In June, the Medical Group Management Association released the results of a questionnaire that ranked members’ most pressing practice-management challenges. In this edition of “Practice Makes Perfect,” we’ll tackle No. 1 on that list: preparing for the transition to ICD-10 diagnostic coding.
In DATA, the CMS announced that the new implementation deadline for the International Classification of Diseases, Tenth Revision (ICD-10) will be Oct. 1, 2015. The delay, included in the Protecting Access to Medicare Act of 2014, is the most recent of several extensions for physician practices to adopt the diagnosis component of this new code set. After the revised date, claims will need to be coded with one of the estimated 69,000 codes, up from the current 13,000 in ICD-9.
With the additional year’s delay, practices are justifiably concerned about investing significant organizational resources in a mandate that has now been postponed several times. One approach that practices can take is to identify actions that require minimal financial outlay, yet could benefit the organization’s ICD-10 efforts. The additional 12 months provides an opportunity to engage in clinical documentation improvement, or CDI, a key action item in a successful transition to ICD-10.
CDI can provide a number of benefits for practices beyond simply getting ready for ICD-10. More complete documentation of the clinical encounter can enhance billing accuracy, guard against payment audits, augment a patient’s medical record, and improve transitions of care for patients by giving downstream providers a more complete record.
Accurate documentation of the patient encounter is critical to outpatient billing. Coders can only code from the information provided in the medical record. Should the record not contain the necessary elements, coders may not be able to identify the most appropriate code. ICD-10 is far more granular than the current code set and includes elements that may not be captured now by clinicians, such as laterality, encounter type (initial, subsequent, sequel, routine healing, delayed healing), anatomic details, severity and disease relationships.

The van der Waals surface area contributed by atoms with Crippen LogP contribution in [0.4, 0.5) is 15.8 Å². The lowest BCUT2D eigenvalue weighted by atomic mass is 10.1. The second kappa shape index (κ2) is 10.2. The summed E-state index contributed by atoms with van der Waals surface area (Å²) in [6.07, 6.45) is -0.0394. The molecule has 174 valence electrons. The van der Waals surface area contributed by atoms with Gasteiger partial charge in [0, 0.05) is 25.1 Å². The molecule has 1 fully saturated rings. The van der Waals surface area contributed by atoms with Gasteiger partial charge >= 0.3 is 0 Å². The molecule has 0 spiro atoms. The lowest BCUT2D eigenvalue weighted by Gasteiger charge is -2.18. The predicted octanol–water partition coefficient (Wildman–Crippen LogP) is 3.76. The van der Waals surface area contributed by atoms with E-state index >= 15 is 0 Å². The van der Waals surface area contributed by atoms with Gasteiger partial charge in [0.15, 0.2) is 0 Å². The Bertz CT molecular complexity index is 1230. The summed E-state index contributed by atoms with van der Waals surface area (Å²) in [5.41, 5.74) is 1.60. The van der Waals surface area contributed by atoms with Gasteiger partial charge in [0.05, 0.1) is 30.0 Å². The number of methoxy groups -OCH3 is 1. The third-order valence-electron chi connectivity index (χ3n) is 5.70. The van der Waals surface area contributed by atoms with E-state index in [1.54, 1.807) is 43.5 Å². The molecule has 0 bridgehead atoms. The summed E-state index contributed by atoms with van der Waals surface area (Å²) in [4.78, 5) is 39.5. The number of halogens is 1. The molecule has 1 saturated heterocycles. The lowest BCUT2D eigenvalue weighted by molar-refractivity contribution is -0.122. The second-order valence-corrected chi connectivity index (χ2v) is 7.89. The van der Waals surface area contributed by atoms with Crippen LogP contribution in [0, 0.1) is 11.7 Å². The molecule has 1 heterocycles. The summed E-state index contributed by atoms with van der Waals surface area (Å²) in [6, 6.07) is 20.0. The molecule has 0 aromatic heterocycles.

If the patient encounter documentation is not complete, the coding staff may need to “chase” the clinician for the appropriate information. This, in turn, can delay claim submission. In situations where there is a significant time lapse between the patient encounter and the coding of the claim, it might be next to impossible for the clinician to accurately recall the relevant details required to assign a more granular ICD-10 code.
Medical practices’ CDI efforts can include a number of tests that can be an effective barometer of how the organization will fare after the compliance date. These tests can include:
- Identifying your top 25 or so most frequently billed codes using ICD-9 principal-diagnosis codes. Study previous successfully adjudicated claims, and map those claims to ICD-10 codes. Determine whether the records contain the necessary clinical information to support an appropriate ICD-10 diagnosis code. Following this test, practices can work with clinicians on weak or incomplete documentation.
- Aligning the top 25 or so ICD-9 diagnosis codes, practice “dual coding” a selection of live claims by mapping them to ICD-10 codes. Audit to determine whether the records contain the necessary information to support the appropriate ICD-10 diagnosis code.
- Taking any opportunity to test with your software vendor, clearinghouse or health plans. Some of these trading partners may offer a variety of testing opportunities that could be valuable in determining your overall ICD-10 readiness level.
With Congress mandating a minimum of one additional year for the healthcare industry to move forward with ICD-10, CDI is an opportunity to take a low-cost, high-impact step toward preparing for the new code set.